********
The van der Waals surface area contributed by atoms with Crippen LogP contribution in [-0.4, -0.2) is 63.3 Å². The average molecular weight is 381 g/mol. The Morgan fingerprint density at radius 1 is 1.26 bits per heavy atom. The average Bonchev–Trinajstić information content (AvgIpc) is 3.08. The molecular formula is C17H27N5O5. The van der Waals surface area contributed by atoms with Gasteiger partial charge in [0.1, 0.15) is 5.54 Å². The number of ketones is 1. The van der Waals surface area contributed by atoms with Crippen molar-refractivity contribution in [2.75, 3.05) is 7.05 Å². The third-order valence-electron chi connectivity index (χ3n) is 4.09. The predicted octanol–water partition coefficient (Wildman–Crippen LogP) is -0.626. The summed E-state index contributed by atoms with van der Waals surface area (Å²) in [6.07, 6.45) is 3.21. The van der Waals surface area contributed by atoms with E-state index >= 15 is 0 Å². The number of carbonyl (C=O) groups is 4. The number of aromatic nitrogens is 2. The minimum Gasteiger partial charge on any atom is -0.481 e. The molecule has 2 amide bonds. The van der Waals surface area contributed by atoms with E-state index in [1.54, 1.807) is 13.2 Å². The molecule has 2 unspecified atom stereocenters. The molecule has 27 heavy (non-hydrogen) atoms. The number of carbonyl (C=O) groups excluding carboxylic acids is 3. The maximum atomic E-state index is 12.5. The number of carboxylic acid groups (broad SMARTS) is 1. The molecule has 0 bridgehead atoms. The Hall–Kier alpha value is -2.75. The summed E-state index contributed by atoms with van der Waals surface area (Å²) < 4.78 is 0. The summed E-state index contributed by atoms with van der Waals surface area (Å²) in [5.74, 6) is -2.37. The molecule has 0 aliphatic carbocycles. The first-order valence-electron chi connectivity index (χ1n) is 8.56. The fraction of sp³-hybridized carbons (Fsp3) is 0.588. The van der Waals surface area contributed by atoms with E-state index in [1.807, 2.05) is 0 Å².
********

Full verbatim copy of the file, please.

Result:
The van der Waals surface area contributed by atoms with Crippen LogP contribution in [-0.4, -0.2) is 63.3 Å². The average molecular weight is 381 g/mol. The Morgan fingerprint density at radius 1 is 1.26 bits per heavy atom. The average Bonchev–Trinajstić information content (AvgIpc) is 3.08. The molecular formula is C17H27N5O5. The van der Waals surface area contributed by atoms with Gasteiger partial charge in [0.1, 0.15) is 5.54 Å². The number of ketones is 1. The van der Waals surface area contributed by atoms with Crippen molar-refractivity contribution in [2.75, 3.05) is 7.05 Å². The third-order valence-electron chi connectivity index (χ3n) is 4.09. The predicted octanol–water partition coefficient (Wildman–Crippen LogP) is -0.626. The summed E-state index contributed by atoms with van der Waals surface area (Å²) in [6.07, 6.45) is 3.21. The van der Waals surface area contributed by atoms with E-state index >= 15 is 0 Å². The number of carbonyl (C=O) groups is 4. The number of aromatic nitrogens is 2. The minimum Gasteiger partial charge on any atom is -0.481 e. The molecule has 2 amide bonds. The van der Waals surface area contributed by atoms with E-state index in [1.54, 1.807) is 13.2 Å². The molecule has 2 unspecified atom stereocenters. The molecule has 27 heavy (non-hydrogen) atoms. The number of carbonyl (C=O) groups excluding carboxylic acids is 3. The maximum atomic E-state index is 12.5. The number of carboxylic acid groups (broad SMARTS) is 1. The molecule has 0 bridgehead atoms. The Hall–Kier alpha value is -2.75. The summed E-state index contributed by atoms with van der Waals surface area (Å²) < 4.78 is 0. The summed E-state index contributed by atoms with van der Waals surface area (Å²) in [5.74, 6) is -2.37. The molecule has 0 aliphatic carbocycles. The first-order valence-electron chi connectivity index (χ1n) is 8.56. The fraction of sp³-hybridized carbons (Fsp3) is 0.588. The van der Waals surface area contributed by atoms with E-state index in [1.807, 2.05) is 0 Å².